“Secrecy in adoption probably has its roots in a desire to protect the child from interference from the biological parents and to hide the often illegitimate circumstances of the child’s origins.” – Ministry of Community and Social Services Report by the Committee on Record Disclosure to Adoptees (1976)

I admit, I have heard of one natural mother who was in favour of closed records. But the reason why was that she had also adopted and did not want her adopted children to find out that she was “on par with” their lowly slutty incubators (as she saw their natural parents as being). This is not the type of woman who needs protecting. What she needs is therapy.

So, good for you, Ontario, for opening your records. Next task: to eliminate the veto provisions.

“The legal system ordinarily makes no attempt to write out of existence, by sealing records or other such mechanisms, the various parental figures who walk out of their children’s lives, such as the divorced parent who relinquishes custody. It is only in regulating adoptive family — families formed in the absence of any blood link – that the government feels that it has to seal records as to figuratively destroy the existance of the famiy that is linked by blood.” (Yngvasson, p. 44).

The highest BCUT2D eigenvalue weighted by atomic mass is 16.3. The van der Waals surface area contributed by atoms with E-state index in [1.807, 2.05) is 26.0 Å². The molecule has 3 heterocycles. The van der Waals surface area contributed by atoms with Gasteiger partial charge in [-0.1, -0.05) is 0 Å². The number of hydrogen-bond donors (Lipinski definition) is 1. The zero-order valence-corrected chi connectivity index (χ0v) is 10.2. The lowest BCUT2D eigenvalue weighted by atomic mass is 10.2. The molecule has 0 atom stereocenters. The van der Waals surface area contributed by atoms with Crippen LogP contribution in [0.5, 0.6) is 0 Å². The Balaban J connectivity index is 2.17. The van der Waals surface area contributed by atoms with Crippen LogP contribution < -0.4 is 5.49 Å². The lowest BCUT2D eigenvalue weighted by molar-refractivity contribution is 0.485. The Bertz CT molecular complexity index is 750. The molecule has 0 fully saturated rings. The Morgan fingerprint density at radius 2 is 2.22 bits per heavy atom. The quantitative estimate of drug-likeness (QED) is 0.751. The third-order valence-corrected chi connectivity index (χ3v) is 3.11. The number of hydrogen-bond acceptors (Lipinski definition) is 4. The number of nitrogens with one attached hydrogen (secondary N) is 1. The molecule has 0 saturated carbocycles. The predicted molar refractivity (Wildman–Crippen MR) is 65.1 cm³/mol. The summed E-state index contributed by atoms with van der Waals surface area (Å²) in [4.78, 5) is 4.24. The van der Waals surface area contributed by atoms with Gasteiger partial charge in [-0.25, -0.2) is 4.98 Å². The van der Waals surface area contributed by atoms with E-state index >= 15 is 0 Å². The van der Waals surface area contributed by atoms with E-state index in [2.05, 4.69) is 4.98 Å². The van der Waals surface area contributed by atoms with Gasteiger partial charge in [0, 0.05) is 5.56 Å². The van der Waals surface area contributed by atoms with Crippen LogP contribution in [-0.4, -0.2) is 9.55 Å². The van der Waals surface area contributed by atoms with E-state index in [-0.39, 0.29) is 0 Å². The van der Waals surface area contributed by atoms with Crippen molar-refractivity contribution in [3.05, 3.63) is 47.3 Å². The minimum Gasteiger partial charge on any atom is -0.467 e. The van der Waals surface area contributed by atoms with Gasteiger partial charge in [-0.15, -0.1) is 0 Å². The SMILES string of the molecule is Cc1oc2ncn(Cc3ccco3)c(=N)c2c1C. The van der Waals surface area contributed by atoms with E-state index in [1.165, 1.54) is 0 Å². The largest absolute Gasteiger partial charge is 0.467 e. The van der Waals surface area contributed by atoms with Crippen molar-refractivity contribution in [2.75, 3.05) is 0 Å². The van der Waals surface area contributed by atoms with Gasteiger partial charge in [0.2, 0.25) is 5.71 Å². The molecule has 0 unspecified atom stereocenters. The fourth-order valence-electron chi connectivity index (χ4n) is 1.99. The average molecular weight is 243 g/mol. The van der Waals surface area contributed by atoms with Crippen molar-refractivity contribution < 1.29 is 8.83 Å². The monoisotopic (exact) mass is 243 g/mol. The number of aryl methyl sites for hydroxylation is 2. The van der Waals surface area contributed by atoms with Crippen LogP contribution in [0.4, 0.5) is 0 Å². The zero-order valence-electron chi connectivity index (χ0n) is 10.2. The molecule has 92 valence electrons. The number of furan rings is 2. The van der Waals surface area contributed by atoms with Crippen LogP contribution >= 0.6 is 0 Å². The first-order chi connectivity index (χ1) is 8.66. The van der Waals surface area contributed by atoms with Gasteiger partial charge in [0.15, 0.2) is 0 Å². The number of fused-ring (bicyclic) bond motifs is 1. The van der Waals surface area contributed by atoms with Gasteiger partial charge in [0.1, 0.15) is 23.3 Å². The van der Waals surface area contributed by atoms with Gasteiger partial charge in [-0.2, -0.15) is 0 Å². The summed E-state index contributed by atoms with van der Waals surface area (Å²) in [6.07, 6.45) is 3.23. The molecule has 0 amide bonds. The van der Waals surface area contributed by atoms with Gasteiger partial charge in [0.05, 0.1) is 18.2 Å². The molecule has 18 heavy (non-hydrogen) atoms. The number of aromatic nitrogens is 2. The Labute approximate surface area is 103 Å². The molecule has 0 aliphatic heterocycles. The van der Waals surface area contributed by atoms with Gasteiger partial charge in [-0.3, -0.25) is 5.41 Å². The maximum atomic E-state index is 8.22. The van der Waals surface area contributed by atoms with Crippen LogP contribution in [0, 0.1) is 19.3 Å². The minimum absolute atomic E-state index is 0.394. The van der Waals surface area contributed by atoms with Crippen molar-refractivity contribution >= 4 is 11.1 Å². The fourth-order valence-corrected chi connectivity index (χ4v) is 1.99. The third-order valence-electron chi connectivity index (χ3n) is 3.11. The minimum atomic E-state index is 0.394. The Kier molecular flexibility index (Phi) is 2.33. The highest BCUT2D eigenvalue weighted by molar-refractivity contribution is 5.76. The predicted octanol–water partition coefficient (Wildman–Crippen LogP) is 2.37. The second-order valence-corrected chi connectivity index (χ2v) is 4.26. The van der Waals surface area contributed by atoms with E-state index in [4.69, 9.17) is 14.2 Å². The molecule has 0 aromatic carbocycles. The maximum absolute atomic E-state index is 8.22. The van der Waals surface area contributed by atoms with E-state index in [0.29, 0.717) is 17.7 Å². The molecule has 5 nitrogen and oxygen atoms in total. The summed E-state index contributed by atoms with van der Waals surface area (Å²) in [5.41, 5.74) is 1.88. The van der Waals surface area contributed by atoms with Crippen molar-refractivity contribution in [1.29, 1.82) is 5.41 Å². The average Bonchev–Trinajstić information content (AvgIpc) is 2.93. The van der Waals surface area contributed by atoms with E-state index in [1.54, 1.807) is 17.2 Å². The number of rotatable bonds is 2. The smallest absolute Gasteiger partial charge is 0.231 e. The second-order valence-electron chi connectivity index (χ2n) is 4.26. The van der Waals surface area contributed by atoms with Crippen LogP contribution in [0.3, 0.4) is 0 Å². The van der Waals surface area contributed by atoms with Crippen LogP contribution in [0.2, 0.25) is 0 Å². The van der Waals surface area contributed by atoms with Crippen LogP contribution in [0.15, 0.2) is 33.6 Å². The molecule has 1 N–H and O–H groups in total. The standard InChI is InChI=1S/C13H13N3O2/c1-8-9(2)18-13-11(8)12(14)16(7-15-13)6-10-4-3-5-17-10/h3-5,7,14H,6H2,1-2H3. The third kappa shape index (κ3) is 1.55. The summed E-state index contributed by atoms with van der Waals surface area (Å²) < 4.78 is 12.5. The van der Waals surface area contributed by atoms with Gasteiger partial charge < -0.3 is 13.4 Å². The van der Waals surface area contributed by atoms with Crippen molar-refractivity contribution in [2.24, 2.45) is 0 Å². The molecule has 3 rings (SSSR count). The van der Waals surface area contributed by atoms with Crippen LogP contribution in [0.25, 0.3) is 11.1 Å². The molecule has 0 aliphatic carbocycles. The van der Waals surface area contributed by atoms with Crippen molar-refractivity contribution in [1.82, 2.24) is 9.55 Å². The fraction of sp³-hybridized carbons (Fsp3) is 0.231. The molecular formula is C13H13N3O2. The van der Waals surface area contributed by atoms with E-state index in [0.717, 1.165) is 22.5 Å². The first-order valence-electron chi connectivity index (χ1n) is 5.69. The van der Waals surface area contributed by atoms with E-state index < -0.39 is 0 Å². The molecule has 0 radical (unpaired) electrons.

As an addition, as with all my posts, I invite your feedback. If you have an interesting story or point of view regarding vetoes, please comment.

More information: Origins Canada page on Open Records In Ontario

5 thoughts on “Open Records: Congratulations to Ontario!

    Unicorn said:
    June 4, 2009 at 1:10 pm

    My son has already applied for his info.

    I have been told that only the parents named on the original birth certificate will be allowed that information, so all mothers (depending on the veto) will be able to have the identifying information. However, I wonder if that will be the case for fathers.

    In Ontario, before 1980, it was the practise to omit the father’s name off the certificate if he was not married to the mother. It was done to coerce mothers to surrender using shame and guilt. Social workers would tell mothers that everyone would know that there was no father and therefore treat your child in a terrible way “and you wouldn’t want your child to suffer that, would you? We know nice *married* people who would spare your child that sort of abuse” (which would imply we would be abusing our children by our lack of a marriage certificate).

    To enforce that, older Ontario birth certificates don’t actually say “Father” – they say “Husband” so that unwed fathers could not sign as it would have been untrue.

    On a more positive note, my son and his father are reunited. If my son’s father’s name is not on my son’s obc because of this outdated rule, then my son’s father will sign the obc which will also please my son (handy that they live near each other).